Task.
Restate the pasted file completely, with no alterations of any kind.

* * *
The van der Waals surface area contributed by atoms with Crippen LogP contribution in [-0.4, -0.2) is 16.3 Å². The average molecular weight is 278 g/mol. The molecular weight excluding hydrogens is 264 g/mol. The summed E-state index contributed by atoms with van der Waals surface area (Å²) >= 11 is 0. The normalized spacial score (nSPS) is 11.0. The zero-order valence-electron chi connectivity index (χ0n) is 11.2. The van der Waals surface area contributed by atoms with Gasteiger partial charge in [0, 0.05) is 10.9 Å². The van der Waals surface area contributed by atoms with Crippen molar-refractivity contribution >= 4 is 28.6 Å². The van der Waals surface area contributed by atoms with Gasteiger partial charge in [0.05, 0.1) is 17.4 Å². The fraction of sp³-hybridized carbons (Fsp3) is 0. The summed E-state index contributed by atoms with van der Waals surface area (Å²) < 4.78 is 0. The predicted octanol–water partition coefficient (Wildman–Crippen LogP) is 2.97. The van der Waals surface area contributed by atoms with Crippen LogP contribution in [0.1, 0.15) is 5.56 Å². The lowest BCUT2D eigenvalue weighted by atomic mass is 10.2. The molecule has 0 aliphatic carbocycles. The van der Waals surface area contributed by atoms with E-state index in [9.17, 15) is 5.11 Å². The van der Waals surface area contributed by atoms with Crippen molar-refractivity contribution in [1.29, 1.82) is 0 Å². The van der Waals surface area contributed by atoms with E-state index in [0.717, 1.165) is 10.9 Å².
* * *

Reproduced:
The van der Waals surface area contributed by atoms with Crippen LogP contribution in [-0.4, -0.2) is 16.3 Å². The average molecular weight is 278 g/mol. The molecular weight excluding hydrogens is 264 g/mol. The summed E-state index contributed by atoms with van der Waals surface area (Å²) >= 11 is 0. The normalized spacial score (nSPS) is 11.0. The zero-order valence-electron chi connectivity index (χ0n) is 11.2. The van der Waals surface area contributed by atoms with Gasteiger partial charge in [0, 0.05) is 10.9 Å². The van der Waals surface area contributed by atoms with Crippen molar-refractivity contribution >= 4 is 28.6 Å². The van der Waals surface area contributed by atoms with Gasteiger partial charge in [0.05, 0.1) is 17.4 Å². The fraction of sp³-hybridized carbons (Fsp3) is 0. The summed E-state index contributed by atoms with van der Waals surface area (Å²) < 4.78 is 0. The predicted octanol–water partition coefficient (Wildman–Crippen LogP) is 2.97. The van der Waals surface area contributed by atoms with Crippen LogP contribution in [0.1, 0.15) is 5.56 Å². The lowest BCUT2D eigenvalue weighted by atomic mass is 10.2. The molecule has 0 aliphatic carbocycles. The van der Waals surface area contributed by atoms with E-state index in [9.17, 15) is 5.11 Å². The van der Waals surface area contributed by atoms with Crippen molar-refractivity contribution in [1.29, 1.82) is 0 Å². The van der Waals surface area contributed by atoms with E-state index in [0.717, 1.165) is 10.9 Å².